From Thomas Daniel
Malaysia has been one of the most forthright Asean member states when it comes to Myanmar and the actions of the junta since the February 2021 coup. However, a confluence of internal and external factors could see changes in both Malaysia’s tone and approach.
Much depends on the future of caretaker foreign minister Saifuddin Abdullah (pic). As a self-professed “progressive” politician with a history of speaking up on humanitarian and democratic causes, Saifuddin isn’t a typical Malaysian party leader or senior politician who often make up the ministerial ranks.
His outspokenness on developments in Myanmar predates his appointment as foreign minister, which explains the determination to hold the junta accountable on its commitments to progress before allowing it back into the Asean fold and for the regional organisation to engage formally with the NUG, the broad coalition of anti-junta stakeholders, considered by some the legitimate government in exile. He was also the first Asean foreign minister to meet with the NUG’s Zin Mar Aung in May 2022.
With Parliament dissolved from Oct 10, the next general election, which must be held in 60 days, could result in a new foreign minister. Saifuddin’s future – both in the Cabinet and as an MP – is far from assured. His party, Bersatu, has a contentious relationship with Umno, the dominant party in the ruling coalition, and was barely held together by the fraying thread of necessity. Both parties will be going for the jugular in the elections. The extent of his influence in Bersatu itself is in question.
It is far from clear if Malaysia will continue its vigorous human rights-based approach on Myanmar and maintain the advocacy of and contact with the NUG with the next foreign minister. Indications are that a future ruling coalition could mirror the current one, shaped by conservative and hard-line policies.
It is hard to imagine Saifuddin’s successor approaching the issue in a similar manner.
Additionally, Malaysia seems to be the lone voice in Asean when it comes to holding Myanmar to account. His peers from Singapore and Indonesia have been more circumspect in their statements and actions. The Philippines, now under President Ferdinand Marcos Jr, could be reversing tact and seeking to re-engage the junta.
While Saifuddin’s approach on Myanmar might not be popular within his peers or the bureaucracy, he has worked hard to institutionalise it, both with his Cabinet colleagues and Wisma Putra itself.
Caretaker Prime Minister Ismail Sabri Yaakob himself continued to raise Myanmar prominently in his bilateral meetings with heads of governments, including at the recent United Nations General Assembly, where he called out the failure of the five-point consensus in its current form, the lack of consequences for the junta, and the role of the Security Council’s permanent-5 in using the veto to protect the junta from further global sanction.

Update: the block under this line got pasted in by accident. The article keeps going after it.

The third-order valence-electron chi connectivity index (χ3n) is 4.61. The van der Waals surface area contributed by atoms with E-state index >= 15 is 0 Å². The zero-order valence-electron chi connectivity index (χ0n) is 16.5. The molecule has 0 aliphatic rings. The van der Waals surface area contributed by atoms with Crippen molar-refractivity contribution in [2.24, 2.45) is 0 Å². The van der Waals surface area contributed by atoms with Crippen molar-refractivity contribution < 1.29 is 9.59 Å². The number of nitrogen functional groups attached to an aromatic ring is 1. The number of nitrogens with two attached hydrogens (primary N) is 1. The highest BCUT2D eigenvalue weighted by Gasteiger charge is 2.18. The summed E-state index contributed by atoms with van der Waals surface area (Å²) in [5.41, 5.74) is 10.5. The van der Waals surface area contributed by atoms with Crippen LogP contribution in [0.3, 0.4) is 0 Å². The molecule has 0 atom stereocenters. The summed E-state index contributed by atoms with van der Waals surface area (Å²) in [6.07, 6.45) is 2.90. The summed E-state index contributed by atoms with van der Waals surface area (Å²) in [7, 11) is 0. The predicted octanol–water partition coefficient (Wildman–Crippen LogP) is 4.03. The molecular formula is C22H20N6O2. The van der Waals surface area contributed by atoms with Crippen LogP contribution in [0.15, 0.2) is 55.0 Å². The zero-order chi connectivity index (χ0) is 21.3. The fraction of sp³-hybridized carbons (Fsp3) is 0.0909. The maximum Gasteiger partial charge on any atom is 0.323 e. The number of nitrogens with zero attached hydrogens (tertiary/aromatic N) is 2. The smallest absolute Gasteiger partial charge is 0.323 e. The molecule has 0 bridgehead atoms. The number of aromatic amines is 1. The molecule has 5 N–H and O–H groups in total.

Malaysia has also taken a harsher – indeed more repressive – approach towards refugees and asylum seekers within its borders. They are overwhelmingly from Myanmar, and most are Rohingya from Rakhine state. It is in Malaysia’s interest to push for a political solution in the country, creating the conditions that would allow repatriations to continue.
Last, but not least, there is a degree of consistency in Malaysia’s approach. During the early months of the coup, former foreign minister (now caretaker defence minister) Hishammuddin Hussein was clear about the need for the junta to avoid violence, release political prisoners and work towards political reconciliation.
This has long formed the basis of Malaysia’s position on the path that Myanmar needs to take and will likely shape any decision to allow for political representation back at the Asean Summit.
Whether it intended to or not, Malaysia has created a position for itself as one of the Asean member states that have taken a leadership role in the crisis. This has been acknowledged by various international civil society organisations, including the UN special rapporteur on human rights in Myanmar, and indeed the NUG itself.
It would be hard to move away from this position, although Malaysia might choose to be less proactive. A drastic reversal would not do the country’s reputation any favour.
Thomas Daniel is a senior fellow at the Institute of Strategic and International Studies (ISIS) Malaysia.
The views expressed are those of the writer and do not necessarily reflect those of FMT.